(d) An application for a writ of habeas corpus on behalf of a person in custody pursuant to the judgment of a State court shall not be granted with respect to any claim that was adjudicated on the merits in State court proceedings unless the adjudication of the claim
(1) resulted in a decision that was contrary to, or involved an unreasonable application of, clearly established Federal law, as determined by the Supreme Court of the United States; or
(2) resulted in a decision that was based on an unreasonable determination of the facts in light of the evidence presented in the State court proceeding.

28 U.S.C. § 2254(d). "Clearly established Federal law' is comprised of "the holdings, as opposed to the dicta, of [the Supreme] Court's decisions as of the time of the relevant state-court decision.' Green v. Travis, 414 F.3d 288, 296 (2d Cir. 2005) (quoting Williams v. Taylor, 529 U.S. 362, 412 (2000)).

A decision is "contrary to" clearly established federal law, as determined by the Supreme Court, "if the state court arrives at a conclusion opposite to that reached by [the Supreme Court] on a question of law" or "if the state court decides a case differently than [the Supreme Court] has on a set of materially indistinguishable facts." Williams, 529 U.S. at 412-13. A decision is an "unreasonable application" of clearly established federal law if a state court "identifies the correct governing legal principle from [the Supreme Court's] decisions but unreasonably applies that principle to the facts of [a] prisoner's case." Id. at 413.

AEDPA establishes a deferential standard of review: "a federal habeas court may not issue the writ simply because that court concludes in its independent judgment that the relevant state-court decision applied clearly established federal law erroneously or incorrectly. Rather, that application must also be unreasonable.' Gilchrist v. O'Keefe, 260 F.3d 87, 93 (2d Cir. 2001) (quoting Williams, 529 U.S. at 411). Additionally, while "[s]ome increment of incorrectness beyond error is required... the increment need not be great; otherwise, habeas relief would be limited to state court decisions so far off the mark as to suggest judicial incompetence.' Id. (quoting Francis S. v. Stone, 221 F.3d 100, 111 (2d Cir. 2000)). Finally, "if the federal claim was not adjudicated on the merits, AEDPA deference is not required, and conclusions of law and mixed findings of fact... are reviewed de novo.'" Dolphy v. Mantello, 552 F.3d 236, 238 (2d Cir. 2009) (quoting Spears v. Greiner, 459 F.3d 200, 203 (2d Cir. 2006)).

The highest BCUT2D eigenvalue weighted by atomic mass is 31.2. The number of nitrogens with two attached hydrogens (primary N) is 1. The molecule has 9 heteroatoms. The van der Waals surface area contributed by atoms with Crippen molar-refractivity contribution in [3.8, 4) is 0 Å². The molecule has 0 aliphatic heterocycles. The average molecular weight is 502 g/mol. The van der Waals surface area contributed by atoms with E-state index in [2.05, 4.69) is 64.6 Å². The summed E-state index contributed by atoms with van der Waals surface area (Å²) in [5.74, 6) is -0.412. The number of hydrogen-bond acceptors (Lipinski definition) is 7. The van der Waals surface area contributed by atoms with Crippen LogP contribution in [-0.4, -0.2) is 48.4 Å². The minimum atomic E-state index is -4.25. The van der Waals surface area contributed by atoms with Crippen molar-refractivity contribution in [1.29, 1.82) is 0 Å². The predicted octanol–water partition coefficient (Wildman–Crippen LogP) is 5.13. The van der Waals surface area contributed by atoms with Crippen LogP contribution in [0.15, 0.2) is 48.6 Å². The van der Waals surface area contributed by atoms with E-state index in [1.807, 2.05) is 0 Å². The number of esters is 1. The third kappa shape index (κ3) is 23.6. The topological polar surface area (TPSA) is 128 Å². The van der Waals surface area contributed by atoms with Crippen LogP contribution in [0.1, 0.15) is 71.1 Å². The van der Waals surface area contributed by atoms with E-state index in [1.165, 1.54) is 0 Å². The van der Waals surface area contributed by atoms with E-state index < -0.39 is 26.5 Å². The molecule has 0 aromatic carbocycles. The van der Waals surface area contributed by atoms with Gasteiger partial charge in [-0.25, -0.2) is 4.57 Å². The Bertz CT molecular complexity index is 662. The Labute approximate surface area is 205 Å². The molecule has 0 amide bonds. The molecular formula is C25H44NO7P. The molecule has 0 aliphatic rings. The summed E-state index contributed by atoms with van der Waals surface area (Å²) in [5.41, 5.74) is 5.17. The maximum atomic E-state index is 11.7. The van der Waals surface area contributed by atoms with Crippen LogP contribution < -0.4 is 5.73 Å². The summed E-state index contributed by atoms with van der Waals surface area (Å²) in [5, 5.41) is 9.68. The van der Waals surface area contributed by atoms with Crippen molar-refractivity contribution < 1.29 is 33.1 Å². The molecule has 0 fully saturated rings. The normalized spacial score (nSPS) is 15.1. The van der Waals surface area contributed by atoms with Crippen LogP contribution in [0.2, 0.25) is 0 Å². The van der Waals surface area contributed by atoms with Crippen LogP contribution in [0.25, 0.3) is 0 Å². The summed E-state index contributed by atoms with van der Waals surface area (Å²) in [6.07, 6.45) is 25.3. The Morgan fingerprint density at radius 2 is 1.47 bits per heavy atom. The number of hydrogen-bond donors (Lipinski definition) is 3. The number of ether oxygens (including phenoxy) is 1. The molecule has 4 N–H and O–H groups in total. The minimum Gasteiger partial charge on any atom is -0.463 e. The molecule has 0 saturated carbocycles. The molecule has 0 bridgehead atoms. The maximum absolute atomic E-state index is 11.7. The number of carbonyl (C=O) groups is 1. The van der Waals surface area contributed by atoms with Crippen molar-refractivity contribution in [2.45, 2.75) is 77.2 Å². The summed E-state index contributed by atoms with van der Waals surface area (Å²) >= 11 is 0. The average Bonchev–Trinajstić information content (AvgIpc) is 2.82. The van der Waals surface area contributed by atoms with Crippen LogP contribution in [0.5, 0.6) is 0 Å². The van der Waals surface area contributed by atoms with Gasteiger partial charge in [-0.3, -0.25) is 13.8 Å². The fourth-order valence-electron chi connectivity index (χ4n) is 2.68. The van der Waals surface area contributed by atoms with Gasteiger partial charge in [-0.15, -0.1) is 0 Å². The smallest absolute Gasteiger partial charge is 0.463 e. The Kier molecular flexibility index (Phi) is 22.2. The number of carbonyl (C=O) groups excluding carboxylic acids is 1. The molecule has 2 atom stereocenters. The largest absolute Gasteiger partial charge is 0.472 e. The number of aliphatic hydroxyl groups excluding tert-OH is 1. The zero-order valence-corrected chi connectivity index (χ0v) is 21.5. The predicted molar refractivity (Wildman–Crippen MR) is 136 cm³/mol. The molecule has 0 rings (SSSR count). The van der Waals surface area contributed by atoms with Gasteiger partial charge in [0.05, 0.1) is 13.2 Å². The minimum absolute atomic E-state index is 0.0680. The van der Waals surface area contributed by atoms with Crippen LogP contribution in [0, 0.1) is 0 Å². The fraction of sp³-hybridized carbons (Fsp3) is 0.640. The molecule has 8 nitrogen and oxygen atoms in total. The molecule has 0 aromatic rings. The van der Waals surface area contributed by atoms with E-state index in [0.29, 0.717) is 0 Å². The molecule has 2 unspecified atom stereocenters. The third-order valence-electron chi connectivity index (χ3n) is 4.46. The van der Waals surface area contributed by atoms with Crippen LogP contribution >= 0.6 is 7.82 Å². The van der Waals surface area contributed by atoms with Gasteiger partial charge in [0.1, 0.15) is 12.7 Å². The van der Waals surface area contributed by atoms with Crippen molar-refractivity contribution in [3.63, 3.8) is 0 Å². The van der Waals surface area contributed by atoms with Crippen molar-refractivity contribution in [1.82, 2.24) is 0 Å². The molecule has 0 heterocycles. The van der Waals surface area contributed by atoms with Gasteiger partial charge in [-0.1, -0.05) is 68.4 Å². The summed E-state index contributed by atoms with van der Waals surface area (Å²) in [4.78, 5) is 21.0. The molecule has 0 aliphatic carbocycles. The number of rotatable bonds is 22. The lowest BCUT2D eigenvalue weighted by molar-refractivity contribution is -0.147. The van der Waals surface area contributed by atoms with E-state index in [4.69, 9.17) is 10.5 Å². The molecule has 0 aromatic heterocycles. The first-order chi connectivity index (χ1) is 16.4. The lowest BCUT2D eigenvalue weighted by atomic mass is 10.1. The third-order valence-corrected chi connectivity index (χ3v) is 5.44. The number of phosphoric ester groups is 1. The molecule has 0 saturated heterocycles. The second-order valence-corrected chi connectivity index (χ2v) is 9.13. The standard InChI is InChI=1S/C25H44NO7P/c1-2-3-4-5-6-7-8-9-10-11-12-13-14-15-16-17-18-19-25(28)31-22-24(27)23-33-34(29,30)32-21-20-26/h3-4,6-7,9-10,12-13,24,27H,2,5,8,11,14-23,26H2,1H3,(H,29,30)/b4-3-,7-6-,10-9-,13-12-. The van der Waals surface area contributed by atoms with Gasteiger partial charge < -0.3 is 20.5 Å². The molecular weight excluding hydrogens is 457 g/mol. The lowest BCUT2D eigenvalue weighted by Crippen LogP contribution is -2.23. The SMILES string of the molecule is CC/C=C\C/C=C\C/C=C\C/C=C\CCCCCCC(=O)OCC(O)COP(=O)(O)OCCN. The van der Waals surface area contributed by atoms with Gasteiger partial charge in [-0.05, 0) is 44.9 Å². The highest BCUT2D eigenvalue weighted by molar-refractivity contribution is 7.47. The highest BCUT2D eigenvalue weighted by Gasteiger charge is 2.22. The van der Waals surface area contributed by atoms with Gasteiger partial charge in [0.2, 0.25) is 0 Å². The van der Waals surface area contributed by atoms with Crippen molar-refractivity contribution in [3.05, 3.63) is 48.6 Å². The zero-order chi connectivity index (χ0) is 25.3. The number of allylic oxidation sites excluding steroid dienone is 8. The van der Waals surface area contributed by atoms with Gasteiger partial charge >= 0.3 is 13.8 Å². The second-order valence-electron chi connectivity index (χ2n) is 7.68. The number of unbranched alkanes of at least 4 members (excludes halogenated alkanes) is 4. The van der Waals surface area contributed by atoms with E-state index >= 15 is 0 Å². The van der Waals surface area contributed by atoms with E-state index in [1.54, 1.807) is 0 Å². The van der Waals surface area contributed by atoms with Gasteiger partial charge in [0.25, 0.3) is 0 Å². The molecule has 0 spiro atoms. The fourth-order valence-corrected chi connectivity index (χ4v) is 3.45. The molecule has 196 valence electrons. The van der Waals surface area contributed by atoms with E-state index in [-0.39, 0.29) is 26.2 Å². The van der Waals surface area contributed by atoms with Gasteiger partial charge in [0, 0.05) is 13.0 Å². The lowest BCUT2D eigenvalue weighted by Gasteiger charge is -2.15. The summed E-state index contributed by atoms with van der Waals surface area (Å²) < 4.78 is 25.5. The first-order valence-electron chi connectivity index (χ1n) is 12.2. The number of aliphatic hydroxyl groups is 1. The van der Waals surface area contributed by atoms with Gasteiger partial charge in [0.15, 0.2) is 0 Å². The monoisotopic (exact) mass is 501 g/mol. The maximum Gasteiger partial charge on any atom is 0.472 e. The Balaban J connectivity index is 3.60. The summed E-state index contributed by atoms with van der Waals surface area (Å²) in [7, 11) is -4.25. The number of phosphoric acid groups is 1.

III. DISCUSSION

Petitioner argues that he is entitled to habeas relief on three grounds: (1) the police did not have probable cause to stop his vehicle, and the trial court's failure to make such a determination resulted in a violation of his due process rights under the United States and New York Constitutions; (2) he received ineffective assistance of trial counsel; and (3) he received ineffective assistance of appellate counsel. Respondent argues that several of petitioner's claims of are procedurally barred from review, and that they otherwise are meritless. For the following reasons, the Court concludes that petitioner is not entitled to habeas relief and dismisses the instant petition.

A. Procedural Analysis

1. Exhaustion

As a threshold matter, a district court shall not review a habeas petition unless "the applicant has exhausted the remedies available in the courts of the State." 28 U.S.C. § 2254(b)(1)(A). Although a state prisoner need not petition for certiorari to the United States Supreme Court to exhaust her claims, see Lawrence v. Florida, 549 U.S. 327, 333 (2007), a petitioner must fairly present her federal constitutional claims to the highest state court having jurisdiction over them, see Daye v. Att'y Gen. of N.Y., 696 F.2d 186, 191 (2d Cir. 1982) (en banc). Exhaustion of state remedies requires that a petitioner "fairly presen[t] federal claims to the state courts in order to give the State the opportunity to pass upon and correct alleged violations of its prisoners' federal rights." Duncan v. Henry, 513 U.S. 364, 365 (1995) (quoting Picard v. Connor, 404 U.S. 270, 275 (1971)) (alteration in original) (internal quotation marks omitted).